powercfg /query

    Powercfg query commandSource: Windows Central

  4. Type the following command to delete a specific power setting and press Enter:

    powercfg /deletesetting SUB-GUID SETTING-GUID

    In the command, replace SUB-GUID with the Subgroup GUID and the SETTING-GUID with the Power Setting GUID you want to delete.

    For instance, this commands removes the "Turn off hard disk after" option from the "Super performance" plan:

    powercfg /deletesetting 0012ee47-9041-4b5d-9b77-535fba8b1442 6738e2c4-e8a5-4a42-b16a-e040e769756e

    Powercfg delete settingSource: Windows Central

After you complete the steps, you need to repeat step No. 4 to remove additional settings.

How to delete power plan with powercfg

To delete a power plan on Windows 10 with the powercfg command tool, use these steps:

  1. Open Start.
  2. Search for Command Prompt, right-click the top result, and select the Run as administrator option.
  3. Type the following command to generate a list of available power plans and press Enter:

    powercfg /list

  4. Type the following command to create a new power plan and press Enter:

    powercfg /delete GUID

    In the command, replace GUID for power scheme GUID as shown in the step No. 3.

    For example, this command deletes the "My power settings" plan:

    powercfg /delete ac093644-6503-4314-b3b6-0b601924e3e9

    Command Prompt delete power schemeSource: Windows Central

    Quick tip: If the plan you are trying to delete is active, then you won't be able to remove it until you set another power scheme as the default (see steps below).

Once you complete the steps, the power scheme will no longer be available on Windows 10.

How to change power plan with powercfg

To set another power plan as the new default on Windows 10, use these steps:

  1. Open Start.
  2. Search for Command Prompt, right-click the top result, and select the Run as administrator option.
  3. Type the following command to generate a list of available power plans and press Enter:

    powercfg /list

  4. Type the following command to change the current power plan and press Enter:

    powercfg /setactive GUID

    In the command, replace GUID for power scheme GUID as shown in step No. 3.

    For example, this command sets the "Balanced" plan:

    powercfg /setactive 381b4222-f694-41f0-9685-ff5bb260df2e

    Command Prompt change power planSource: Windows Central

  5. (Optional) Type the following command to confirm the active power scheme and press Enter:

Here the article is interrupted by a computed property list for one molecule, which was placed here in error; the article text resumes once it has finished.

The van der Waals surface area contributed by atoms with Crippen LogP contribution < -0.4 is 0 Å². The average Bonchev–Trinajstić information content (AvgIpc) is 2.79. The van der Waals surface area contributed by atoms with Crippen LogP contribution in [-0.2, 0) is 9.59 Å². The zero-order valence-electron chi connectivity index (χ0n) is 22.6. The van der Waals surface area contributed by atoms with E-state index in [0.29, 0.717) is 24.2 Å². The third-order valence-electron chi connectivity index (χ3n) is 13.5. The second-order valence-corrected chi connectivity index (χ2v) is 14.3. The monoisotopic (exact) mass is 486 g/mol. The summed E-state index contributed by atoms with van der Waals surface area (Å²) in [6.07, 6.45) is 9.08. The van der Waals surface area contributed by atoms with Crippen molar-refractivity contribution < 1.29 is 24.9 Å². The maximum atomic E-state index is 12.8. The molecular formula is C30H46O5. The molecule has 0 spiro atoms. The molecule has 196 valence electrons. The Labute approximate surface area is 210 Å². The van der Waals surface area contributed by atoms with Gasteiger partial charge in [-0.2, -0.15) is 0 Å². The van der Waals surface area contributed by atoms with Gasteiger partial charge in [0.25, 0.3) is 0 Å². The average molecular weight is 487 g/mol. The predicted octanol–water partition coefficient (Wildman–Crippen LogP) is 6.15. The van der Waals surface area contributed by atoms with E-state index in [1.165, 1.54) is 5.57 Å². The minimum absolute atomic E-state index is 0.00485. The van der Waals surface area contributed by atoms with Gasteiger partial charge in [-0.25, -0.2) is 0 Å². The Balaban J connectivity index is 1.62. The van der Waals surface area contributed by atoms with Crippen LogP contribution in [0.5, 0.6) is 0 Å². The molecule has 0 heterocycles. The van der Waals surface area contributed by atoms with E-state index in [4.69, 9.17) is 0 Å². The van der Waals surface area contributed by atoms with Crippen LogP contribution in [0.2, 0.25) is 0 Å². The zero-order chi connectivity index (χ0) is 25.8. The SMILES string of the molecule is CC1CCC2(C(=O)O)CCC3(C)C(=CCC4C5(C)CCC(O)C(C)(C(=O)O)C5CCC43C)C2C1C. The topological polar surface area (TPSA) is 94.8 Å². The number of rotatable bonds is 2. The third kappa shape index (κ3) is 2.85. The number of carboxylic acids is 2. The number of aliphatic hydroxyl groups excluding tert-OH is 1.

powercfg /getactivescheme

After you complete the steps, Windows 10 will start using the new power plan configuration.

How to report action woke device powercfg

To see what woke the system during the last sleep state on Windows 10, use these steps:

  1. Open Start.
  2. Search for Command Prompt, right-click the top result, and select the Run as administrator option.
  3. Type the following command to understand the reason the system woke during the last sleep transition and press Enter:

    powercfg /lastwake

    Powercfg lastwake commandSource: Windows Central

Once you complete the steps, if a device woke up the system, it will be listed in the output.

How to determine wake timers with powercfg

To find out the devices that can wake the system, use these steps:

  1. Open Start.
  2. Search for Command Prompt, right-click the top result, and select the Run as administrator option.
  3. Type the following command to view the active wake timers on Windows 10 and press Enter:

    powercfg /waketimers

    Check wake timers commandsSource: Windows Central

  4. Type the following command to view app and driver power requests and press Enter:

    powercfg /requests

After you complete the steps, you will better understand the devices, apps, and drivers that can actively wake the system from sleep or hibernation.

How to generate battery report with powercfg

If you have a laptop and notice performance issues with the battery, you can create a report with the power command-line tool to determine information (such as brand, capacity, cycle count, recent usage, battery life estimates, etc.) to help you decide whether or not it is time to replace the battery.

To create a battery report with Command Prompt, use these steps:

  1. Open Start.
  2. Search for Command Prompt, right-click the top result, and select the Run as administrator option.
  3. Type the following command to create a battery report and press Enter:

    powercfg /batteryreport

    Windows 10 battery report commandSource: Windows Central

  4. Use the Windows key + Run to open the Run command.
  5. Type the following path and press Enter:

    C:\battery-report.html

Once you complete the steps, you can review the battery report in your default web browser. You can learn more about the battery report on Windows 10 in this guide.

How to generate energy report with powercfg

You can also create an energy report that collects power behavior for a certain amount of time, which you can then analyze to determine the root of energy and battery problems.